As I finish this blog, I am reminded of that first journey. It is now still the first of January in the States, but it is early on the morning of the 2nd here in Krakow. I walk up this morning about 2:00 a.m. It was exactly the time Lydia passed on four years ago. I did not realize it at the time, but the time corresponded to my answered prayer. It is interesting how I believe those spirits and powers outside out lives work both in ways too subtle for us to realize and sometimes in ways to obvious to miss. I know that the people who I met from Comforts of Home, Lydia’s abode for the final almost four years of her life, still influence me. Carissa, the administrator who treated Lydia as her own grandparent if you will, Angie, Breanne, Leah, Leighann, Marissa, Mindy or Stacey, and others whose names escape me at 6:00 a.m., will always be dear to me for the care you provided her. It is now the beginning of yet another year. I wonder what prayers are being offered even today as those individuals in the twilight of their lives are struggling with the most simple of tasks. I wonder about those amazing caregivers who give more of themselves than even they realize and for so little monetary compensation. I wonder about even my own existence when there are sometimes more maladies than I could have ever imagined to manage for an aging, but still small-child at heart, traveling professor who seldom grows old of learning something new. What are the prayers I will offer as I finish this blog. I think my prayer is simple and yet profoundly difficult.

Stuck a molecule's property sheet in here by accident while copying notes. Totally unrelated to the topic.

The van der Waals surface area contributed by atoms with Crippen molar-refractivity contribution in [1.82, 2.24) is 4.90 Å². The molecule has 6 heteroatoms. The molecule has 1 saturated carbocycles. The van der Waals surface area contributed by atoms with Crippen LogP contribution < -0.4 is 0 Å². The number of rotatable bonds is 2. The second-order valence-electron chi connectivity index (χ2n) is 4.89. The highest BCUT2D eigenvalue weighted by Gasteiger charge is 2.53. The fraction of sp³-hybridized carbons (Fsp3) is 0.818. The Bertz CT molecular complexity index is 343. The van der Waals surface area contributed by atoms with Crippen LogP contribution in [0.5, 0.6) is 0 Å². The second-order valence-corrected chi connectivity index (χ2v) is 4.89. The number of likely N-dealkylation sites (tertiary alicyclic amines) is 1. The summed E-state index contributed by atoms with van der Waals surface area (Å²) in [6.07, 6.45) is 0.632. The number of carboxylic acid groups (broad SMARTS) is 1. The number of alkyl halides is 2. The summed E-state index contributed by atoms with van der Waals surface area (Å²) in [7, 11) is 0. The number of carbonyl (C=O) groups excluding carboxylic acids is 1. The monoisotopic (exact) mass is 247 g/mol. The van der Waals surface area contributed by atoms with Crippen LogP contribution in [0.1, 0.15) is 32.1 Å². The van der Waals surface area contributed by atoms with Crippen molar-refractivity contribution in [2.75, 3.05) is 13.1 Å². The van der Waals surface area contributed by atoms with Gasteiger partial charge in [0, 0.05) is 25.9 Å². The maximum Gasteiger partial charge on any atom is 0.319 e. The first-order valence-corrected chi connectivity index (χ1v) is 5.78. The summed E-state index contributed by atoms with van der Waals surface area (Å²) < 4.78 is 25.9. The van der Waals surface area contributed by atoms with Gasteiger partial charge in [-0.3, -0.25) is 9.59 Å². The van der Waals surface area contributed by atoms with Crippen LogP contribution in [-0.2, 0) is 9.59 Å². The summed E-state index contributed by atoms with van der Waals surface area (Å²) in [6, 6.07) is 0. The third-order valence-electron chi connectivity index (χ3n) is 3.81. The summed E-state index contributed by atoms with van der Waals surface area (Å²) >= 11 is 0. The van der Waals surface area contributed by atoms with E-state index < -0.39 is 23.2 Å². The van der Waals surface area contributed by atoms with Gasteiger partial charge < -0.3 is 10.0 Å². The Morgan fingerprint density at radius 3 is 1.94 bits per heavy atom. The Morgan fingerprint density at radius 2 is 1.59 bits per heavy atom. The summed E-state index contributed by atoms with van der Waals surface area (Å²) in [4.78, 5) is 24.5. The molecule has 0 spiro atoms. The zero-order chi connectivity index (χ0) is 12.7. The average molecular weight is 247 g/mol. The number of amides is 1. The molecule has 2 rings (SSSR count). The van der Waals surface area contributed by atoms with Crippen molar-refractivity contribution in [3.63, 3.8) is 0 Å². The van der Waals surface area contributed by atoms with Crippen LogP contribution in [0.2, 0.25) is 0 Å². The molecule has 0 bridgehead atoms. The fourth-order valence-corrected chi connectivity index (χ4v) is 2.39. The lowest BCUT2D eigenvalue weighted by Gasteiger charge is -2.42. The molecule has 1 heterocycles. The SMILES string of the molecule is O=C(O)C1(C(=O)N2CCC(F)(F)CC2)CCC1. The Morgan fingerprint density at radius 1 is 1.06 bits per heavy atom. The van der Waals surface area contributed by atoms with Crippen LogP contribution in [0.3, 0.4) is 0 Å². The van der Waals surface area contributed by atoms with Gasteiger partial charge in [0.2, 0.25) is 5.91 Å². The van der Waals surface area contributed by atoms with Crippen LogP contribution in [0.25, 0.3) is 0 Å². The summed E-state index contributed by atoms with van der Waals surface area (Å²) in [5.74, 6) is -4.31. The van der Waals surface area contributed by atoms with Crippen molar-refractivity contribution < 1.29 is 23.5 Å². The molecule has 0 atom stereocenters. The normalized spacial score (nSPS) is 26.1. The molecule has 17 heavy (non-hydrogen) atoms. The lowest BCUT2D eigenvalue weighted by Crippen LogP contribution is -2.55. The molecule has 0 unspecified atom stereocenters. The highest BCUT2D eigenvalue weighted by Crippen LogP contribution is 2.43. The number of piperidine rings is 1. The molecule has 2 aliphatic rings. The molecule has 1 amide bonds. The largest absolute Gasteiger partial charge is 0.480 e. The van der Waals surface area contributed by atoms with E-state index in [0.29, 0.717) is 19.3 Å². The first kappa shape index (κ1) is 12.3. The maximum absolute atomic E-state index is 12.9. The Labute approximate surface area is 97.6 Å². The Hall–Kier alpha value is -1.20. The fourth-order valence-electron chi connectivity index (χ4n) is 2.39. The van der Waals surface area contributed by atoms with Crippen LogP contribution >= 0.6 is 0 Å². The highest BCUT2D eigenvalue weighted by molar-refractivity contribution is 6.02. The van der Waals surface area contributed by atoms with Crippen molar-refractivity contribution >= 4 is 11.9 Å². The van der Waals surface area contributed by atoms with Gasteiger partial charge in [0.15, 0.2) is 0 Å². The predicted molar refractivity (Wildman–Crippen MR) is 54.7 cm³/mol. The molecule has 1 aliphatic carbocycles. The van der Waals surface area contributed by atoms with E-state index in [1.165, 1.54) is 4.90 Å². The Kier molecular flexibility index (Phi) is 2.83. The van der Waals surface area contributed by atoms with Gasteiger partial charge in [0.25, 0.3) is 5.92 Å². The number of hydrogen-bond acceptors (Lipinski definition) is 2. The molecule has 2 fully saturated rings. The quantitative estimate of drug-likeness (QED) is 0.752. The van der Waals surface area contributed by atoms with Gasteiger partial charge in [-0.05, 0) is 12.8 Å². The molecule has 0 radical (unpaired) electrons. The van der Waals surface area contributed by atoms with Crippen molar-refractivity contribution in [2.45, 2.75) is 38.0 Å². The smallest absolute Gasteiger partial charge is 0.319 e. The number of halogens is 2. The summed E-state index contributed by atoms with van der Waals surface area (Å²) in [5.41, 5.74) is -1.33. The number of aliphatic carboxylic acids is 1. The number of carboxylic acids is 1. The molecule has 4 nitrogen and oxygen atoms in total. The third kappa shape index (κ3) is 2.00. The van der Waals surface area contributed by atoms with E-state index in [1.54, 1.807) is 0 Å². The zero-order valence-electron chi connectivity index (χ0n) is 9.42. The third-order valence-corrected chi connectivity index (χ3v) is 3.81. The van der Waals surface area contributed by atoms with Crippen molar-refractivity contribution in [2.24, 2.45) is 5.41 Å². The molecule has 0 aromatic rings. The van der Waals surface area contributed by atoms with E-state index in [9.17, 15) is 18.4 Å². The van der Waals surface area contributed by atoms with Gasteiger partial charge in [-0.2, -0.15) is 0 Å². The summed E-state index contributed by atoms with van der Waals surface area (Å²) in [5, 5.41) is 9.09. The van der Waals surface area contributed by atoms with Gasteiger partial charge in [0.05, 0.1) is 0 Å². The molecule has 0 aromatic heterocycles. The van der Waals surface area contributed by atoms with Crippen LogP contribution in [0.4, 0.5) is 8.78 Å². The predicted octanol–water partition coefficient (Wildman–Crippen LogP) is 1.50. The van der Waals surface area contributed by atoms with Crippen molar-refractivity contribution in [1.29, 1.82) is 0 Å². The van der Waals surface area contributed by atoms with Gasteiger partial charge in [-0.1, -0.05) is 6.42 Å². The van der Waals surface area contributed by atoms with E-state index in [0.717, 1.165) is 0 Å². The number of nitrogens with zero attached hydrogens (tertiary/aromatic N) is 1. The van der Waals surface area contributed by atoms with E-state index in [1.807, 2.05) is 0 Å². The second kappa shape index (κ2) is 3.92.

As I read the news in America from here in Central Europe, I pray that our elected leaders can learn to listen to those who have elected them (and I realize the cacophony of voices is difficult and painful to hear for all the disharmonious sound) and act for the mutual benefit of the country that has elected them. I pray that a President who was duly (and embarrassingly at times) elected might realize that the tweeting that he does has consequence, whether it be some random thought or his real intention, and when he puts things in public, it is done as the President. I pray that we can see a global and civilization that needs care and mutual respect for all people, that the desire to have freedom and the ability to thrive is a human desire not a gift that belongs to only certain people on the winning side of a wall. As I travel and see students from Bloomsburg once again, I hope they will see the profound goodness of the places they visit and remember the profound evil that we as humans can unleash given the right circumstance (their visit to Auschwitz this weekend). It is all here in this beautiful country called Poland. I pray for all my friends and even those outside that realm that they might be blessed with health, with a sense of happiness or contentment, and that the things they do will be a blessing to those around them.

Welcome to a new year and bless you all. Thank you for reading.

Dr. Martin